Students also have background information that they can add to what they see in the video. Do you think that the continental plates continue to move across the surface of the Earth? What evidence do you have that supports this thought? Students should note from the video that the subcontinent of India collided with the Eurasia continent to create the Himalayan mountains. This movement would take a long time. This should prompt students to think about other geological processes that indicate plate movement such as earthquakes. If students do not make this connection, I will ask them directly - What causes earthquakes? Students should note that plates shifting could cause the earthquakes. They may extend that thinking to volcanoes, citing the separation of plates as an opportunity for volcanoes to form.
Next students begin an independent investigation of plate movement. Students use puzzle pieces of current continents, a key to Wegener's puzzling evidence, and a current map of the World Today to create Pangaea as described by Wegener. A complete materials list is provided as a resource. As a class we review the first three instructions found on the key to Wegener's puzzling evidence student handout.
I remind students that our evidence and position statement will be placed in our science journals.
As students are working I walk around to observe their progress. A bit of important advice shared on the USGS website:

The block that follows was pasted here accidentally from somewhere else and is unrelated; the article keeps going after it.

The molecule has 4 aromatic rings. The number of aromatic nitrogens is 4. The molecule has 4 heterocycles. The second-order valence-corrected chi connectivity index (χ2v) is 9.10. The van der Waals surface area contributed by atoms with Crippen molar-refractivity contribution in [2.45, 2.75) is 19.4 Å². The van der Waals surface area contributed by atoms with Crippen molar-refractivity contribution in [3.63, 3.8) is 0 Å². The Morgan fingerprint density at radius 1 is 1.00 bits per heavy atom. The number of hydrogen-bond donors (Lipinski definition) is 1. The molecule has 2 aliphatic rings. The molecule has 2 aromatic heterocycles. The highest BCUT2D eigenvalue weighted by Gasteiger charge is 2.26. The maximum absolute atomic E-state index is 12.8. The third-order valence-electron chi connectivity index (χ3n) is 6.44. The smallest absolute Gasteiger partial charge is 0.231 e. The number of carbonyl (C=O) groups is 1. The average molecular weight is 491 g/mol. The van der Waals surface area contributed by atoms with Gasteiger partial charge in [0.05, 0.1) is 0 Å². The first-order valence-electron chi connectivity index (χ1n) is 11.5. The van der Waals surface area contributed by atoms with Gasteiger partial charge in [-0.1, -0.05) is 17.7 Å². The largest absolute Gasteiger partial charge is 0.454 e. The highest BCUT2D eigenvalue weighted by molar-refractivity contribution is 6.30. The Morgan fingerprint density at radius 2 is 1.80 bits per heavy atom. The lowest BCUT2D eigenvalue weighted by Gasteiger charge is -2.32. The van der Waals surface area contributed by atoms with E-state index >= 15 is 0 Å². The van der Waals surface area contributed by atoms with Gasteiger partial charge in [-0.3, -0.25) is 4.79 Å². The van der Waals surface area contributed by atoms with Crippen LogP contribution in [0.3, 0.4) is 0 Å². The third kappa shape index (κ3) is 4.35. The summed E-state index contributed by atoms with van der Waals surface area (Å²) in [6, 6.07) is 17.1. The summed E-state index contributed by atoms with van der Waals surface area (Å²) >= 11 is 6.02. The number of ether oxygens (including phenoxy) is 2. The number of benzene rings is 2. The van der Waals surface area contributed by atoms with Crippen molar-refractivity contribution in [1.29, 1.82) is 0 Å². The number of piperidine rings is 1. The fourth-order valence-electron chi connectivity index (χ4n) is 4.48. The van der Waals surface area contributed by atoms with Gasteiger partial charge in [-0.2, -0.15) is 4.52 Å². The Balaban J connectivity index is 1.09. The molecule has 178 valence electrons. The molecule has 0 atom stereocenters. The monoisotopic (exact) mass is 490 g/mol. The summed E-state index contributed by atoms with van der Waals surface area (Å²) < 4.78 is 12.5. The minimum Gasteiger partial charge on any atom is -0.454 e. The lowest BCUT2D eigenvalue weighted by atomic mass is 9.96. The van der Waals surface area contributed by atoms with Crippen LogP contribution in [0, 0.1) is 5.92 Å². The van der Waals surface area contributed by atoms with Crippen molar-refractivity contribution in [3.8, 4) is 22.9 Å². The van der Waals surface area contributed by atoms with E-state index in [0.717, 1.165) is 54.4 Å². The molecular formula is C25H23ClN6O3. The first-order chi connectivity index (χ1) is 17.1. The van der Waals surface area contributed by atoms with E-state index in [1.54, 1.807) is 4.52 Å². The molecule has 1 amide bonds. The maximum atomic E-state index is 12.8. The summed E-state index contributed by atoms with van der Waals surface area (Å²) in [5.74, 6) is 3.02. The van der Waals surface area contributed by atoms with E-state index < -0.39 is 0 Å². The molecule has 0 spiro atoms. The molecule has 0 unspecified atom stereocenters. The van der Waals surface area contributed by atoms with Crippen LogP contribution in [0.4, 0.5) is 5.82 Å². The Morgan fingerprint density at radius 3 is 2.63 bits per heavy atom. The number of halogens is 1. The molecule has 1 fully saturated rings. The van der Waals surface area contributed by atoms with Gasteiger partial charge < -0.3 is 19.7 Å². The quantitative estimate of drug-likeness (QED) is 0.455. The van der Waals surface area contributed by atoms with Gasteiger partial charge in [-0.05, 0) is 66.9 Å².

It is okay if students don't get the "correct" answer or the same solution Wegener proposed as long as they can explain their thought process and how they used the evidence to arrive at their conclusion. There is much information missing from the picture. For example, ancient shorelines were not the same as they are today due to changes in sea level and the tectonic process (continents colliding and pulling apart, causing rocks to be added or torn off). Scientists still debate the fine details of paleogeographic (ancient geography) reconstruction. It is far more important to have students grasp the concept of how scientists look for clues, or evidence, and put the pieces together to solve a problem.
I use this advice to guide my perspective as I watch students grapple with the puzzle pieces. Students tend to look at other's work and question their own. I encourage them by asking how they can support their own conclusions. By questioning students as they work, I am preparing them for the next step, writing their position statement.
Often I need to help students identify the puzzle pieces using the current map of the world. Students are applying their geography and mapping skills in a new context and need assistance.
Once students have assembled the puzzle pieces, I ask additional whole class discussion questions to prepare them for the writing process - modeling citing specific evidence. What evidence have they found working with the maps and evidence chart supports Wegener's ideas about plate movement? Students should note like the movie that continents seem to fit together like puzzle pieces. Why are the continental puzzle pieces not an exact match? This question probes for students ideas about what other geological processes happen over time. Students should mention erosion as a possible reason. Some students may not agree again because the puzzle pieces are not an exact match. What does the fossil evidence tell us? Students often respond first with a general statement such as the fossils are the same on two continents. I prompt them to give me more information. Which two continents - name them? What are the fossils? Provide the specific name from the evidence sheet. Rarely students disagree with the evidence. As long as their conclusion is evidenced based, their position is accepted.